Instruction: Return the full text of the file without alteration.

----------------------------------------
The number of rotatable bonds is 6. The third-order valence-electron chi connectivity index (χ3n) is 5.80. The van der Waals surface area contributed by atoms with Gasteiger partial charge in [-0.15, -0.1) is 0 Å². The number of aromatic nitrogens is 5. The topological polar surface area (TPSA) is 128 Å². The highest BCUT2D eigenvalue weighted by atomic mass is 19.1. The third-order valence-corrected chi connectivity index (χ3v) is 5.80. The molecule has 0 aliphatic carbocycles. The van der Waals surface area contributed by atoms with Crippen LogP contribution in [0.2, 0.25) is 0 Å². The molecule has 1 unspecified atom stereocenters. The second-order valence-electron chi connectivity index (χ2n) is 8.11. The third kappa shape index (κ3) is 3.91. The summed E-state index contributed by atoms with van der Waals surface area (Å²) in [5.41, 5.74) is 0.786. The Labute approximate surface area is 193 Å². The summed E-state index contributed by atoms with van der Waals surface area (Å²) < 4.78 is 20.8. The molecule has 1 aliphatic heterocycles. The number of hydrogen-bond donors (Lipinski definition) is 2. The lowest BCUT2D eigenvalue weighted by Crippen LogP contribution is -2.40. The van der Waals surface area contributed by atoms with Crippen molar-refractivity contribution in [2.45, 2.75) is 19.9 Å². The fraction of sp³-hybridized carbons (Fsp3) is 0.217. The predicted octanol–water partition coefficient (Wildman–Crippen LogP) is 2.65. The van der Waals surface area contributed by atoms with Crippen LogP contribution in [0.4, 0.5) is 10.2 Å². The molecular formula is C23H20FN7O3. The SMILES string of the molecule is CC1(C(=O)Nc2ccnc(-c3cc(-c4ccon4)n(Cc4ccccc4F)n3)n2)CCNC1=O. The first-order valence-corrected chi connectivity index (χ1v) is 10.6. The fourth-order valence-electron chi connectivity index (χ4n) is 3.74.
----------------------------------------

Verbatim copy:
The number of rotatable bonds is 6. The third-order valence-electron chi connectivity index (χ3n) is 5.80. The van der Waals surface area contributed by atoms with Gasteiger partial charge in [-0.15, -0.1) is 0 Å². The number of aromatic nitrogens is 5. The topological polar surface area (TPSA) is 128 Å². The highest BCUT2D eigenvalue weighted by atomic mass is 19.1. The third-order valence-corrected chi connectivity index (χ3v) is 5.80. The molecule has 0 aliphatic carbocycles. The van der Waals surface area contributed by atoms with Crippen LogP contribution in [0.2, 0.25) is 0 Å². The molecule has 1 unspecified atom stereocenters. The second-order valence-electron chi connectivity index (χ2n) is 8.11. The third kappa shape index (κ3) is 3.91. The summed E-state index contributed by atoms with van der Waals surface area (Å²) in [5.41, 5.74) is 0.786. The Labute approximate surface area is 193 Å². The summed E-state index contributed by atoms with van der Waals surface area (Å²) < 4.78 is 20.8. The molecule has 1 aliphatic heterocycles. The number of hydrogen-bond donors (Lipinski definition) is 2. The lowest BCUT2D eigenvalue weighted by Crippen LogP contribution is -2.40. The van der Waals surface area contributed by atoms with Crippen molar-refractivity contribution in [2.45, 2.75) is 19.9 Å². The fraction of sp³-hybridized carbons (Fsp3) is 0.217. The predicted octanol–water partition coefficient (Wildman–Crippen LogP) is 2.65. The van der Waals surface area contributed by atoms with Crippen LogP contribution in [0.4, 0.5) is 10.2 Å². The molecular formula is C23H20FN7O3. The SMILES string of the molecule is CC1(C(=O)Nc2ccnc(-c3cc(-c4ccon4)n(Cc4ccccc4F)n3)n2)CCNC1=O. The first-order valence-corrected chi connectivity index (χ1v) is 10.6. The fourth-order valence-electron chi connectivity index (χ4n) is 3.74.